Photograph permission

#1
Evening Arrsers, hope this is in the right place.

I've just filled out a permission slip to allow any photos of me to be published by my unit. I'm not that bothered about my fugly grid being splattered about the place, however, a couple of friends have been crated for having their mugs in various publications but they did not know;

a) they were being photographed
b) pictures of them were published with their names

(This was on an Op tour and one of the guys is from Ulster.)

The damage is done now, but can they stop this in future?

Cheers peeps.
 
#3
Speak to Max Clifford - he may not prevent it but he should be able to get you a decent commission; maybe followed by an appearance on BB and a book deal?

Look what he did for that hideous dozy slapper errrrrrrr I mean Saint Jade.
 
#4
As far as my Media Ops knowledge goes, all photos taken by MoD personnel of MoD personnel (in uniform) or equipment are technically automatically Crown Copyright, so can in theory be used anywhere by the MoD (OPSEC permitting).

I suspect the permission thing is for putting your name to the picture. Can anyone else confirm/deny this?
 
#5
Having followed an ongoing articles in a Photo Magazine (AP) there is some confusion about what can and cannot be photographed and used.
Tarpaulin is right when he says that the MoD own the copyright to any images taken by MoD personnel of MoD personnel and equipment.

However I do remember when Media Ops wanted to use my photo in a local intrest story they asked me to sign a release form. I did not ( I hate having my photo taken! ) and so they were unable to use it.

In the UK you are entitled to take a photograph whilst in a public area. If you capture an individual in your photograph in a public area then there is nothing they can do about it. However under recent changes to the law you are now not allowed to take a photograph of any member of the Police, Security Services, Armed Forces etc under the Anti Terrorism Law. This is being challenged by the Media in respect of the Police who are at many public events, demo's etc. Rules are different around the world.

The fact that their names were published with the photographs would indicate that your unit may have just gone ahead and felt they had the right to publish their story.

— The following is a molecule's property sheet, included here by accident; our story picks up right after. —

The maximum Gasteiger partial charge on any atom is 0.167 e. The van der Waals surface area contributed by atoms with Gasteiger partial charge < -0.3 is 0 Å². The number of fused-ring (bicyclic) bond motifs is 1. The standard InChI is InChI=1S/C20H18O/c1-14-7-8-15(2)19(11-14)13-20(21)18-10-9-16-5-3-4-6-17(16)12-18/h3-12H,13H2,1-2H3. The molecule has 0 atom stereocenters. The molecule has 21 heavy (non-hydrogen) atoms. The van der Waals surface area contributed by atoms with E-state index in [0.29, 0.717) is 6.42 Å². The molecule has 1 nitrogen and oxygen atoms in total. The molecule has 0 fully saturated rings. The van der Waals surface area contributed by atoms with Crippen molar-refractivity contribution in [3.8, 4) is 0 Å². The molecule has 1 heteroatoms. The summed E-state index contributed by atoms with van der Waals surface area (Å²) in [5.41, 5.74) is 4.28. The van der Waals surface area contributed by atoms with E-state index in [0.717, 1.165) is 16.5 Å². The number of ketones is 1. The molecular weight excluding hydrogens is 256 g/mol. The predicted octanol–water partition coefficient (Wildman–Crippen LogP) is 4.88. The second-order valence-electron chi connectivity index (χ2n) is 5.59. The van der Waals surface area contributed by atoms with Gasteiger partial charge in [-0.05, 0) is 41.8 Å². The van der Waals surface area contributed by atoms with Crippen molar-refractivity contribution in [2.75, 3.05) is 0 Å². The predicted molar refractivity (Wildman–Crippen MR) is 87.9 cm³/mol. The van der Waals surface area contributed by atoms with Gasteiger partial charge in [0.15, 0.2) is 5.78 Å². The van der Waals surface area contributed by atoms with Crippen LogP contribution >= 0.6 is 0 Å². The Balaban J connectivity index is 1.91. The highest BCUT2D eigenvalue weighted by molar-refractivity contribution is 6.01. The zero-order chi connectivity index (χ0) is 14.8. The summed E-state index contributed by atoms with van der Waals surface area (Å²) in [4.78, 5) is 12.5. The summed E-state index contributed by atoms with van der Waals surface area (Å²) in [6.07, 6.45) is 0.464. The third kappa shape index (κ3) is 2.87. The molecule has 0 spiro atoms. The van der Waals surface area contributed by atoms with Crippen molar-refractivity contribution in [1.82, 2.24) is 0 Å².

As a unit photographer I have taken hundreds of images but I hand them all over to our media guys and let them run with any copyright or PERSEC problems (sloping shoulder).

Anybody from Media Ops out there want to clarify this?

Q.
 
#6
Quote "However under recent changes to the law you are now not allowed to take a photograph of any member of the Police, Security Services, Armed Forces etc under the Anti Terrorism Law. This is being challenged by the Media in respect of the Police who are at many public events, demo's etc. Rules are different around the world."

Lots of discussion on the more (ahem) "activist" websites about this. The consensus at the moment is that you can take photos of police, armed forces etc in a public place provided you aren't doing it for terrorist purposes.
Which, of course, is totally unenforceable.
 
#7
Awful lot of photos taken at Sunderland Air Show....

Light gun display team from 4RA and the Booties unarmed combat display team (with non naked roll matt fighting!)

Guess there are a lot of terrorists in Sunderland!
 
#9
My granite jawed, handsome face was in a daily rag whilst on Telic, I didnt complain, I looked the absolute nuts, sweeping through the Al-Faw alone with gimpy.
I did however shout and scream like a girl to the marketing team at work when I was caught 'in shot' at a cheque giving ceremony to a youth group and I looked like a deranged meth head side on with all my hair stuck up at the back.
 
#10
DeltaDog said:
Were they official pictures? If so, the situation regarding PERSEC needs looking at.

If unofficial, I doubt very much can be done.
Apparently they ended up in the Craftsman Magazine.
 
#11
Quaker said:
However under recent changes to the law you are now not allowed to take a photograph of any member of the Police, Security Services, Armed Forces etc under the Anti Terrorism Law.
Taken from the Met Police web site

Section 58a of the Terrorism Act 2000 covers the offence of eliciting, publishing or communicating information about members of the armed forces, intelligence services or police.

Any officer making an arrest for an offence under Section 58a must be able to demonstrate a reasonable suspicion that the information was of a kind likely to be useful to a person committing or preparing an act of terrorism.

It should ordinarily be considered inappropriate to use Section 58a to arrest people photographing police officers in the course of normal policing activities, including protests, as without more, there is no link to terrorism.
http://www.met.police.uk/about/photography.htm

Dave
 

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